Smorgasbord is an interesting word. It is a composite Swedish word referring to food (smorgas = bread and butter, bord = table). It is used to refer to what would be termed in English a buffet or, if a Spanish flavour is preferred, maybe Tapas. Of course, like many words Smorgasbord has taken on an additional meaning. The dictionary now defines it as “a wide range of something —a variety (Dictionary.com)”.
So, my musings this morning are a smorgasbord — a variety of thoughts that occurred as I pondered the readings both this week and last week. I’m afraid, due to our Thanksgiving travel in very poor weather conditions I never got pen to paper — or more accurately finger to keyboard—last week. So, this week is a smorgasbord. To use the food analogy I invite readers to come to the table, pick a dish and chew on it this week!
Advent is a time of preparation. Time takes on a new significance as the countdown to the birth of the Christ child begins. Children begin to open their Advent calendars. Indeed, I sent three to my grandchildren in Bangkok so they could mark the time to Christmas. Our Advent wreath was taken from its storage place and furnished with new candles ready to mark the weeks. This new awareness of the passing of time is important. Marking time, treasuring each new day rather than rushing only from event to event is important. Make the journey count.
The Advent candles in the wreath are significant. Three purple ones represent hope, peace and love. The pink candle is for joy, reminding all who adhere to the tradition that there is joy in the middle of this serious time of preparation. In the centre stands the Christ Candle, lit at midnight on Christmas Eve to welcome the Christ Child.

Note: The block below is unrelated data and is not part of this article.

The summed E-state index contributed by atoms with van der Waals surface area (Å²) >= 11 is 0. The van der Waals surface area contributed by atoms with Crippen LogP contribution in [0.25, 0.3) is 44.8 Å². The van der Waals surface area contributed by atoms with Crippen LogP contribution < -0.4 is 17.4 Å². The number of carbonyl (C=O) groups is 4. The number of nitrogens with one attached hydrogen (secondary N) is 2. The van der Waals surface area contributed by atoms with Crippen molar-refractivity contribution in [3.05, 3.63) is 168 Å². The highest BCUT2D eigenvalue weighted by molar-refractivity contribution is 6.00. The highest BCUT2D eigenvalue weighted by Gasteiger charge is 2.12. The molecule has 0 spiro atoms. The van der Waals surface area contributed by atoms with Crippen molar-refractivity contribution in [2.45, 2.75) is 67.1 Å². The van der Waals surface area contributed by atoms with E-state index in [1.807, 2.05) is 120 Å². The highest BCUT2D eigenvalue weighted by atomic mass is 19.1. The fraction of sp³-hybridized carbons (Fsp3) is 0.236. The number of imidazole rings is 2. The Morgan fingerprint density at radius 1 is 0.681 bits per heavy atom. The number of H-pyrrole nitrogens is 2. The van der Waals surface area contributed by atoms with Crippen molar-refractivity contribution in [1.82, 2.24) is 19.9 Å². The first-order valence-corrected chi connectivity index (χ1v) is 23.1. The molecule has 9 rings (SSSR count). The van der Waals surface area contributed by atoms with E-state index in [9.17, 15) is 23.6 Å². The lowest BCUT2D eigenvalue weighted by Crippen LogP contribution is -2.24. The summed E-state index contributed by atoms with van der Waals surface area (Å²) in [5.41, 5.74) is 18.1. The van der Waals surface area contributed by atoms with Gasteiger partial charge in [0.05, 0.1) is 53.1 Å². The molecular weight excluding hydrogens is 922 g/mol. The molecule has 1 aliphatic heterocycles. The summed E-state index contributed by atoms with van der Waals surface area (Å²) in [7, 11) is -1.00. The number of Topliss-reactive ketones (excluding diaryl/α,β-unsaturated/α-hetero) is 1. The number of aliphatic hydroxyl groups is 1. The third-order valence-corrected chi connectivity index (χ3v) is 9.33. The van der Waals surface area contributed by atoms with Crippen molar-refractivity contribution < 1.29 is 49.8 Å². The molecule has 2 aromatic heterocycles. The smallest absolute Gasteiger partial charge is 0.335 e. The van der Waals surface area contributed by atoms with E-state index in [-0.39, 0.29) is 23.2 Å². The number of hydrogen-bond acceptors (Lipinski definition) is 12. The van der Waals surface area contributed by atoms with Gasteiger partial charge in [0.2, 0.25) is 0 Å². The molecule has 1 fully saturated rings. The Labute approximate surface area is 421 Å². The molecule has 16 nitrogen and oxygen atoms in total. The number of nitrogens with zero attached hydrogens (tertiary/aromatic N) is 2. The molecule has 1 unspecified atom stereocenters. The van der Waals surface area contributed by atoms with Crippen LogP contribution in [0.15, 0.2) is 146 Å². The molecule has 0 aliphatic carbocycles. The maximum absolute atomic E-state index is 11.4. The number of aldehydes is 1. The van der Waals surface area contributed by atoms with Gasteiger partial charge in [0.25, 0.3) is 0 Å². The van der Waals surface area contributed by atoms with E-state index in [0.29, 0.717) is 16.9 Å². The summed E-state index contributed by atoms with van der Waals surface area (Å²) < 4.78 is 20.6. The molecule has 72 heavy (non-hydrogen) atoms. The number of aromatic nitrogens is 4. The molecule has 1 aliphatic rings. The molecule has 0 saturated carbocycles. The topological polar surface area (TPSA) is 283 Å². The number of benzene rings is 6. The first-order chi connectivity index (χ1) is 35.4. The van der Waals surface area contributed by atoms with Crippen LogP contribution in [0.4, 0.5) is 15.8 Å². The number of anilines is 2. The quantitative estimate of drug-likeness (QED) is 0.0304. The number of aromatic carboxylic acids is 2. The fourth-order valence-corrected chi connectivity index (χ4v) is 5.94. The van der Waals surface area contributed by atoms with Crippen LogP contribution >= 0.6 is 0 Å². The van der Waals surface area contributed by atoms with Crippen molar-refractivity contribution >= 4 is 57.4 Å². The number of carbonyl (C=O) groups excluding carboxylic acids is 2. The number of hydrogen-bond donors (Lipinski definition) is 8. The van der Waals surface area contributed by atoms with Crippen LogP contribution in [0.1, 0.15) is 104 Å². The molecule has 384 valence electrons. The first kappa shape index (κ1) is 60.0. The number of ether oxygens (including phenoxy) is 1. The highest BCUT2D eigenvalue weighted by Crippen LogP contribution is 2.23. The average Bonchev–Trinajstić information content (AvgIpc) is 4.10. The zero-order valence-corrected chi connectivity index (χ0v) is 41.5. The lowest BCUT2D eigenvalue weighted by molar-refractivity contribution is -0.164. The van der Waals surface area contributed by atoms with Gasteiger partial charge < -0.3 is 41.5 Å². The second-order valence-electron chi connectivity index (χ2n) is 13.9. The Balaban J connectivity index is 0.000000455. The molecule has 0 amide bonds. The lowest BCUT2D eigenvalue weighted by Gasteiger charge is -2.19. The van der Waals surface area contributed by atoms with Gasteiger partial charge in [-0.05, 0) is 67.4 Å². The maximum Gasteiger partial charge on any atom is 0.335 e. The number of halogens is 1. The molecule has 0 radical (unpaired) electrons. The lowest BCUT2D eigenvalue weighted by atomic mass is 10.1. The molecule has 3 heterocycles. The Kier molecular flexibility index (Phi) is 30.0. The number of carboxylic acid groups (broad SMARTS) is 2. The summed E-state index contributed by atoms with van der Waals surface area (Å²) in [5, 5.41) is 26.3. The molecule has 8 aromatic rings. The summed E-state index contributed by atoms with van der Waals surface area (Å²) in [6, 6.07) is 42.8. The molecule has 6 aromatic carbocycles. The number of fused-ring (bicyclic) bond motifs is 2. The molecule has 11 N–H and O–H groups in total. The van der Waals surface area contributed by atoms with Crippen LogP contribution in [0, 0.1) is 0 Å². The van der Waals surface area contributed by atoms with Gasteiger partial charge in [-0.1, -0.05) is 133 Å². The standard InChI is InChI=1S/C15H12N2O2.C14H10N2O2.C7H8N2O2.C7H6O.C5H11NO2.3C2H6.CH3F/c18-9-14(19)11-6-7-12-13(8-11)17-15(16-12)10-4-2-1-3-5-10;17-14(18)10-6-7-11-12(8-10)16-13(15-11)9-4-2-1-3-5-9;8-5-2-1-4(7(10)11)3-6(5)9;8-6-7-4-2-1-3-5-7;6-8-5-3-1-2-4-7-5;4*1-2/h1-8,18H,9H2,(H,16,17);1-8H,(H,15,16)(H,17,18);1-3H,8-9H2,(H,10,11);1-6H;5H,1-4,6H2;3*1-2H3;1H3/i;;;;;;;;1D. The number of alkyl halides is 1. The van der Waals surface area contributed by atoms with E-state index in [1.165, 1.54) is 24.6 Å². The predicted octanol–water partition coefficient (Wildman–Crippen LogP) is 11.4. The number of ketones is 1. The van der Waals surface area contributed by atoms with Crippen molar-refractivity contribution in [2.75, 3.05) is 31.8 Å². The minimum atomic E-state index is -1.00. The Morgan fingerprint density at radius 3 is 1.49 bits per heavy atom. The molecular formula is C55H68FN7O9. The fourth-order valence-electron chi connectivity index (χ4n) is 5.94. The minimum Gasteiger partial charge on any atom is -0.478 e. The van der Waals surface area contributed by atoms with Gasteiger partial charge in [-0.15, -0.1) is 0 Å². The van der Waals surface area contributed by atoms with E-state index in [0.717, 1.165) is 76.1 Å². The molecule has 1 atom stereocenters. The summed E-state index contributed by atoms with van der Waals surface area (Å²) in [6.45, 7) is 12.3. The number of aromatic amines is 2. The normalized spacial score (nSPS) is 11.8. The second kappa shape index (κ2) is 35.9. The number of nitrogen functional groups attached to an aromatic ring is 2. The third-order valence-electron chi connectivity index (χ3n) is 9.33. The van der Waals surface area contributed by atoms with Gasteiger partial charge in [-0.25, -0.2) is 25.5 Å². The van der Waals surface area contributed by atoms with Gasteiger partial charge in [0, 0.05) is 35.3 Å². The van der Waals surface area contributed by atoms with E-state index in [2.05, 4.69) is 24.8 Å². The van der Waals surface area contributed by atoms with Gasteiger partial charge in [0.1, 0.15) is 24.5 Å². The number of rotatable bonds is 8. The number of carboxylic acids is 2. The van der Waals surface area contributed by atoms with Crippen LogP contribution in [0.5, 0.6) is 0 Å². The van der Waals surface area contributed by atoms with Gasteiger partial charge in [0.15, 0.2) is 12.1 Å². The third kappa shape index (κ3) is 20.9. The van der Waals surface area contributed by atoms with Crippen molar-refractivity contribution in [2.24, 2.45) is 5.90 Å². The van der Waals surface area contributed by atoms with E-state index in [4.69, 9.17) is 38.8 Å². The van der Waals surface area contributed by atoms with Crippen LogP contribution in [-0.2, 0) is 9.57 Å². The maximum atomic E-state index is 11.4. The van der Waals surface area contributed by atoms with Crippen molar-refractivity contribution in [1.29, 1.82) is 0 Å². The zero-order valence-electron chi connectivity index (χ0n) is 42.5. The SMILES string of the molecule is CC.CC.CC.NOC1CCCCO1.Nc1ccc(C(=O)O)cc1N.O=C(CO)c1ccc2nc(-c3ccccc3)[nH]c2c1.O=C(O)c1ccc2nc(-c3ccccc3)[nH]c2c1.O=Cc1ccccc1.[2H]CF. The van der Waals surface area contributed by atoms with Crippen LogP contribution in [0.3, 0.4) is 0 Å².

Last week the candle for hope was lit. Right at the beginning of the season there is hope. Hope, that whatever darkness surrounds one, light is coming. Hope, that is a driving force as one travels through life. Hope, that at the end of the journey there will be the Christ child to welcome. I don’t think it is insignificant that each of the four Sundays of Advent the candle is re-lit, each week hope shines out into the darkness.
This morning the second candle will be lit. Peace will shine alongside hope. Peace a much-needed commodity in these times. I am continually bombarded with media images and words about strife. Reading Facebook or listening to LBC (radio station of choice) I am constantly reminded of unrest in the world. Peace in the world is much needed. Yet, for today, and today only! I am going to say don’t look to the world but look at oneself. Join me in determining to live at peace with all those who are come into contact with. Peace with fellow humans and peace with all sentient beings. In our household no animals will be harmed and eaten this year as Andy and I celebrate the coming of the Christ Child. The Old Testament reading (Isaiah 11: 1-10) speaks of a peaceable realm where humans and non-humans dwell in perfect harmony. Peace is often a hard to define quality, yet easily recognizable. I know when I am in the presence of a peaceful person — there is something about them that shines out. This advent, as I prepare to welcome the Christ Child, I want to work on being a person of peace.